Choosing Guinea Pig Cages

So, you’ve decided to get a guinea pig or too and are wondering what type of cage you should get. But first, are you sure it’s a cage you want? Many guinea pigs live in hutches are are perfectly healthy and happy – there are no prooven reasons that a guinea pig cage is best for cages. In fact in my opinon hutches are better as they are (normally) made out of natural materials and the guinea pig will be in a more natural environment. It is best that a hutch be placed in an outbuilding or shed as this reduces the risk of predators hurting, scaring or killing your pets.

Cages are a better option than hutches for those people that do not have the space for a hutch or people who don’t have a garden. Many owners, particularly in cities, house their guinea pigs in cages.

There are many different types of guinea pig cages; many of which are actually too small for guinea pigs. As a rule a guinea pig needs a minimum of 7.5 square feet of floor area in their house (cage or hutch). Also try not to exceed 10.5 square feet as guinea pigs have poor eye sight and don’t like large, open spaces.

Surprisingly many guinea pig cages that pet shops sell are actually too small – often the size of litter boxes; guinea pigs shouldn’t have to live in a litter box-sized area.

Guinea pigs also do not like being on their own, so you should get a cage that can accomodate more than one piggy.

Types of cages

One of the main types of cages that many owners use are the ‘standard cages’ – these are ones that hamsters are often housed in. A downfall of these is that they are often to small.

C&C cages are the other main type of cages. These cages are made up of several tray-like compartments with plastic or wire walls with interconnecting doors. These cages have no roof. C&C (Cubes and Coroplast cages) cages can have extra ‘rooms’ or compartments added on to give the guinea pig more space. Multiple storeys can be created too.

Whatever type of cage you get you should always carry out a safety check on it.

• Check for no sharp edges which the guinea pig could hurt him or herself on.
• All materials used should be guinea pig-friendly with no harmful chemicals.
• The floor should not be a wire mesh as guinea pigs can catch their legs and potentially break them which can be fatal.
• The cage should have good ventilation.
• Solid plastic or glass walls should be avoided as a build up of heat can incurr and the guinea pig could overheat.


Most cages are ‘open’ ones where the guinea pig is constantly on show and can not get any privacy. You should always provide a guinea pig with some sort of place where he or she can hide; you can get especially made compartments to put in cages, or you can use cardboard boxes and tubes (these should have had no harmful chemicals in them at all).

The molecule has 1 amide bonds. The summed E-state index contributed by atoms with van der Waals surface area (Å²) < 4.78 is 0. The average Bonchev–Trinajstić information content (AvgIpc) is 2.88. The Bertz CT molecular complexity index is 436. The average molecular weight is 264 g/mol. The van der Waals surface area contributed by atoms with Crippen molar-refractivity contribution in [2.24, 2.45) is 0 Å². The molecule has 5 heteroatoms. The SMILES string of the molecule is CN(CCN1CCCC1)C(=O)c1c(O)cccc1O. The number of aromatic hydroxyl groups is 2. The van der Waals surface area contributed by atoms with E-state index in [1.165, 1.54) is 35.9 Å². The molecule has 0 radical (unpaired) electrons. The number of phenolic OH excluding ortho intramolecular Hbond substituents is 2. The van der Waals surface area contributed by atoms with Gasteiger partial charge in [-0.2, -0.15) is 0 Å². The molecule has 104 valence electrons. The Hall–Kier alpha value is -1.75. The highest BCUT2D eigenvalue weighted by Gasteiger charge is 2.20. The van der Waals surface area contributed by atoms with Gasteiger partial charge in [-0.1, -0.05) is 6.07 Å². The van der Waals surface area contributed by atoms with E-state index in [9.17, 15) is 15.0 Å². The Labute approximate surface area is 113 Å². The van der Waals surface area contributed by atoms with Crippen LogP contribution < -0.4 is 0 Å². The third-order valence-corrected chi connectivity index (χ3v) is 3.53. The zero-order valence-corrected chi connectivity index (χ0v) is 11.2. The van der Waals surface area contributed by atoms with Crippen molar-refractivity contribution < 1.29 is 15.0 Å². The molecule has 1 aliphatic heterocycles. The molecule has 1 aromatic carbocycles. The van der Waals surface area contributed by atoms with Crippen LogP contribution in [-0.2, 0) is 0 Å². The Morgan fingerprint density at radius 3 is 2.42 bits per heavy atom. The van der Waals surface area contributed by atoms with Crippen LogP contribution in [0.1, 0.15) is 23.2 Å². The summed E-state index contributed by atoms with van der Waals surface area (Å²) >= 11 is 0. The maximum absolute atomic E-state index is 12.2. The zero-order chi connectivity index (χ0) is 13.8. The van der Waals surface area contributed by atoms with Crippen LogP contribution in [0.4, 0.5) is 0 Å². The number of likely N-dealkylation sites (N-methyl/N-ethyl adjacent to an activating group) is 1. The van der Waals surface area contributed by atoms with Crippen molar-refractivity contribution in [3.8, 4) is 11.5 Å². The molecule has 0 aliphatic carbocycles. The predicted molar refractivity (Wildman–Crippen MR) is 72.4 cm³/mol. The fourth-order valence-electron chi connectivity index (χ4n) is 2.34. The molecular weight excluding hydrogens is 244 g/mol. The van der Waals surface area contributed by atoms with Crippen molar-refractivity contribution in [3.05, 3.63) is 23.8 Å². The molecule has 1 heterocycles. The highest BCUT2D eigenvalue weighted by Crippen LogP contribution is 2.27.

Aside from a cage you’ll also need to have a place where your guinea pig can take regualr exercise – either a room (with no hazards) or an outdoor playpen. Guinea pigs should always be supervised when not in their cage.

October 29, 2010 · Maddia (Admin) · 2 Comments
Tags: , ,  · Posted in: Guinea Pig Care, Guinea Pig Information

2 Responses

  1. Izzy - March 19, 2011

    You seem to have lots of great info on many different animals!
    The only thing that needs tweaking is that you should NEVER have a store bought cage by itself. I have a C&C cage for my two guinea pigs. I had a store bought cage, and now use it as a litterbox, and half of it is a kitchen, with their food and water. A great websites specialized on guinea pigs with great information is ! I love your website!

  2. Liz - April 3, 2011

    The comment made by ‘Izzy’ makes no sense. I’ve housed pairs of my guinea-pigs in indoor cages, the largest measuring 3ft x 18″, two of my boars are housed in that one at the moment. It’s how you go about giving them exercise time that makes the difference. If the guinea-pig is sat in its bog standard sized cage (like my own) every single day with nowhere else to run around then it will get pretty bored and unhealthy. I have 10 guinea-pigs and 2 very large runs in my garden and I have to alternate who goes out and for how long every day. If you work out a routine for them either inside or outside then where they’re housed isn’t too much of a problem so long as its big enough they’re not crashing into things when they run around, cleaned out regularly enough and is in a safe part of the house. And that goes for hutches too.

    But your statement is completely correct, there are far too many places selling cages/hutches which are so small I wouldn’t even house a pair of hamsters in them! I know a couple of places like that in my local town and do they listen? Nope.

    I’ve only seen this page so far but it looks good. Very informative.